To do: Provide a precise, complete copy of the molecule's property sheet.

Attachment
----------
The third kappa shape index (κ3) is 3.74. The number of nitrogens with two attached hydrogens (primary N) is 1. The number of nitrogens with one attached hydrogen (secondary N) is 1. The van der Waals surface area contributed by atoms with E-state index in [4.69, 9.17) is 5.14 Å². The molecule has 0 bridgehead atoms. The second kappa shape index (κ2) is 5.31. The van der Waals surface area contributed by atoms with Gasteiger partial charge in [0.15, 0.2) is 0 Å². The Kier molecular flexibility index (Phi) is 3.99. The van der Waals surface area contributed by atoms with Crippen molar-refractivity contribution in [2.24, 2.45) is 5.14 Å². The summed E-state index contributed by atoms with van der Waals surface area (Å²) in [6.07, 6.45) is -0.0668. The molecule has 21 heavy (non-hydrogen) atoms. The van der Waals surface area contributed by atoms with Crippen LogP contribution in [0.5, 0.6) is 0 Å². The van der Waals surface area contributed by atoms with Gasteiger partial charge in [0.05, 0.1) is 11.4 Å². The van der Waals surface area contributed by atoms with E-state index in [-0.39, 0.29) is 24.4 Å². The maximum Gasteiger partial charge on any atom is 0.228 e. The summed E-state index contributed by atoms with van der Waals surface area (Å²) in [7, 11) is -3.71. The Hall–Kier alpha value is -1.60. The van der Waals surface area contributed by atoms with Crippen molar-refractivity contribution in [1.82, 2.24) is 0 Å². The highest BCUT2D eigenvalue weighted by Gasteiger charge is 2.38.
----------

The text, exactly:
The third kappa shape index (κ3) is 3.74. The number of nitrogens with two attached hydrogens (primary N) is 1. The number of nitrogens with one attached hydrogen (secondary N) is 1. The van der Waals surface area contributed by atoms with E-state index in [4.69, 9.17) is 5.14 Å². The molecule has 0 bridgehead atoms. The second kappa shape index (κ2) is 5.31. The van der Waals surface area contributed by atoms with Gasteiger partial charge in [0.15, 0.2) is 0 Å². The Kier molecular flexibility index (Phi) is 3.99. The van der Waals surface area contributed by atoms with Crippen molar-refractivity contribution in [2.24, 2.45) is 5.14 Å². The summed E-state index contributed by atoms with van der Waals surface area (Å²) in [6.07, 6.45) is -0.0668. The molecule has 21 heavy (non-hydrogen) atoms. The van der Waals surface area contributed by atoms with Crippen LogP contribution in [0.5, 0.6) is 0 Å². The van der Waals surface area contributed by atoms with Gasteiger partial charge in [0.05, 0.1) is 11.4 Å². The van der Waals surface area contributed by atoms with E-state index in [-0.39, 0.29) is 24.4 Å². The maximum Gasteiger partial charge on any atom is 0.228 e. The summed E-state index contributed by atoms with van der Waals surface area (Å²) in [7, 11) is -3.71. The Hall–Kier alpha value is -1.60. The van der Waals surface area contributed by atoms with Crippen molar-refractivity contribution in [1.82, 2.24) is 0 Å². The highest BCUT2D eigenvalue weighted by Gasteiger charge is 2.38.